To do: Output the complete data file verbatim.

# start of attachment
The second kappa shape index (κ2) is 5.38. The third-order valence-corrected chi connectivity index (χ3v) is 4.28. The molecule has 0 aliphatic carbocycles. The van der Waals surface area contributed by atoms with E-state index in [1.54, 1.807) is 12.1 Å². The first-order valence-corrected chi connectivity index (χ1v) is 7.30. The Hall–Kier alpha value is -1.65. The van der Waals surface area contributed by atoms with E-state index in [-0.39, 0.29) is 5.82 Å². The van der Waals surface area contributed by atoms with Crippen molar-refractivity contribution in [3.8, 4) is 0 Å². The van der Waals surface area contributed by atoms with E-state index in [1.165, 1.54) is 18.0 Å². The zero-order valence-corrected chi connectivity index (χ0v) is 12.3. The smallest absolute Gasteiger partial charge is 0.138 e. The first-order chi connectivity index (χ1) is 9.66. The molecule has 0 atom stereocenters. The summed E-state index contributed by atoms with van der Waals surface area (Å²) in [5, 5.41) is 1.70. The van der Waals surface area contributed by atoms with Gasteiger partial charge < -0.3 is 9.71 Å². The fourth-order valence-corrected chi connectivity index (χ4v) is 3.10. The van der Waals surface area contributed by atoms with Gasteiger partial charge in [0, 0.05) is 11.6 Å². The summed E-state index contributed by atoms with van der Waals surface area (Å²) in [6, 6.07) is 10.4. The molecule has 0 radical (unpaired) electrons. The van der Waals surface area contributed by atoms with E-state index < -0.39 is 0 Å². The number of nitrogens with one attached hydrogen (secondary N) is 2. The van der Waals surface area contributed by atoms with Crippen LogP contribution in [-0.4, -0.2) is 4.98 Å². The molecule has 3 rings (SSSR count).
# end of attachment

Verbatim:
The second kappa shape index (κ2) is 5.38. The third-order valence-corrected chi connectivity index (χ3v) is 4.28. The molecule has 0 aliphatic carbocycles. The van der Waals surface area contributed by atoms with E-state index in [1.54, 1.807) is 12.1 Å². The first-order valence-corrected chi connectivity index (χ1v) is 7.30. The Hall–Kier alpha value is -1.65. The van der Waals surface area contributed by atoms with E-state index in [-0.39, 0.29) is 5.82 Å². The van der Waals surface area contributed by atoms with Crippen molar-refractivity contribution in [3.8, 4) is 0 Å². The van der Waals surface area contributed by atoms with E-state index in [1.165, 1.54) is 18.0 Å². The zero-order valence-corrected chi connectivity index (χ0v) is 12.3. The smallest absolute Gasteiger partial charge is 0.138 e. The first-order chi connectivity index (χ1) is 9.66. The molecule has 0 atom stereocenters. The summed E-state index contributed by atoms with van der Waals surface area (Å²) in [5, 5.41) is 1.70. The van der Waals surface area contributed by atoms with Gasteiger partial charge < -0.3 is 9.71 Å². The fourth-order valence-corrected chi connectivity index (χ4v) is 3.10. The van der Waals surface area contributed by atoms with Gasteiger partial charge in [0, 0.05) is 11.6 Å². The summed E-state index contributed by atoms with van der Waals surface area (Å²) in [6, 6.07) is 10.4. The molecule has 0 radical (unpaired) electrons. The van der Waals surface area contributed by atoms with E-state index < -0.39 is 0 Å². The number of nitrogens with one attached hydrogen (secondary N) is 2. The van der Waals surface area contributed by atoms with Crippen LogP contribution in [-0.4, -0.2) is 4.98 Å². The molecule has 3 rings (SSSR count).